Date of Award

August 2018

Degree Type


Degree Name

Doctor of Philosophy


Freshwater Sciences

First Advisor

Ryan J Newton

Committee Members

Sandra L McLellan, Jin Li, Matthew C Smith, Mark J McBride


aquaculture, aquaponics, bioinformatics, microbial ecology, process design, urban agriculture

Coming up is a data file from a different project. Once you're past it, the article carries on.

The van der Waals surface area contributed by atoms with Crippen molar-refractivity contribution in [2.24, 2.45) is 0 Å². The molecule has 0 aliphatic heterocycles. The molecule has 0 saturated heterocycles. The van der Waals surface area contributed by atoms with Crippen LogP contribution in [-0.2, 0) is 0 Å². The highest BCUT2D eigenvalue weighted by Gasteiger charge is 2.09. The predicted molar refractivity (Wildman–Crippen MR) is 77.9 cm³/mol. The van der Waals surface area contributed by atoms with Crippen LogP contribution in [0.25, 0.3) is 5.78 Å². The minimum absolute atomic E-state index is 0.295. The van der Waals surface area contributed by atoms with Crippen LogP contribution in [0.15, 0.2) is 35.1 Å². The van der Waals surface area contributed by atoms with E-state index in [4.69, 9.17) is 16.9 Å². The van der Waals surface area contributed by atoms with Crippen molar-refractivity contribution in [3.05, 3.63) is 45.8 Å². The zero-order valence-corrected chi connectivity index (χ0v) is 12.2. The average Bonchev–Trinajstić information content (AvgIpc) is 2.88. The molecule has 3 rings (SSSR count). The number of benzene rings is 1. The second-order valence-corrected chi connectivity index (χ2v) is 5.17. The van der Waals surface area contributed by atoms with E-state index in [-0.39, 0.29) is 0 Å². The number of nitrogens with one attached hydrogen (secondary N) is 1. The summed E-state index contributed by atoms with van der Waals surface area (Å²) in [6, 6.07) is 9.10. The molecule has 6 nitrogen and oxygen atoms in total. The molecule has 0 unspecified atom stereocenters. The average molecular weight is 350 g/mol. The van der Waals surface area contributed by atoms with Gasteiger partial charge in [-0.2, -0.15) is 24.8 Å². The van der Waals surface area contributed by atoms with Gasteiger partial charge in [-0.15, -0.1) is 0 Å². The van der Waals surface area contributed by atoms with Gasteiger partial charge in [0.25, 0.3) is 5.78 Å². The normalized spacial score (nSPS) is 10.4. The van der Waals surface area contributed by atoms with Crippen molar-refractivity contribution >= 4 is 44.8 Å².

Intensive cultivation of fish is necessary to meet future global market demands. Recirculating aquaculture systems (RAS) enable dense growth of fish, while occupying less space than traditional aquaculture farms. However, RAS often experience complications and high fish mortalities due to disease and improper waste management. In properly functioning systems, the microorganisms associated with fish (gut, scales) as well as those found in the system environment (water, component surfaces) remove waste and maintain fish health by discouraging growth of opportunistic pathogens. Previous RAS microbiome studies are small in scope, utilize coarse methods, and contain limited long-term spatial or temporal data. With advances in computation, microbial ecology, and RAS technology it is possible to test the relationship between RAS operational management practices and microbial community composition. Using the RAS at the UW-Milwaukee School of Freshwater Sciences, I used massively parallel DNA sequencing platforms, cutting-edge fluorescent microscopy, and classical molecular and microbiological methods to rigorously examine microbial community structures. Results from this dissertation advance our knowledge of aquaculture by analyzing RAS microbiota throughout the system over time; evaluate waste removal function, and track system condition correlations to pathogen blooms. These analyses will provide insight as to how environmental changes during rearing cycles affect system function and fish health. To investigate the connection of waste componentry failure to pathogen blooms, this dissertation uses Flavobacterium columnare as a model organism, since F. columnare infects fish across a myriad of freshwater systems. Genome sequencing of pathogenic F. columnare strains gives insight into the metabolic connections between fish waste and persistence of opportunistic pathogens. By better understanding the role of the microbiome in RAS, we can improve fish health, optimize waste removal, and increase yields and profits for aquaculturalists.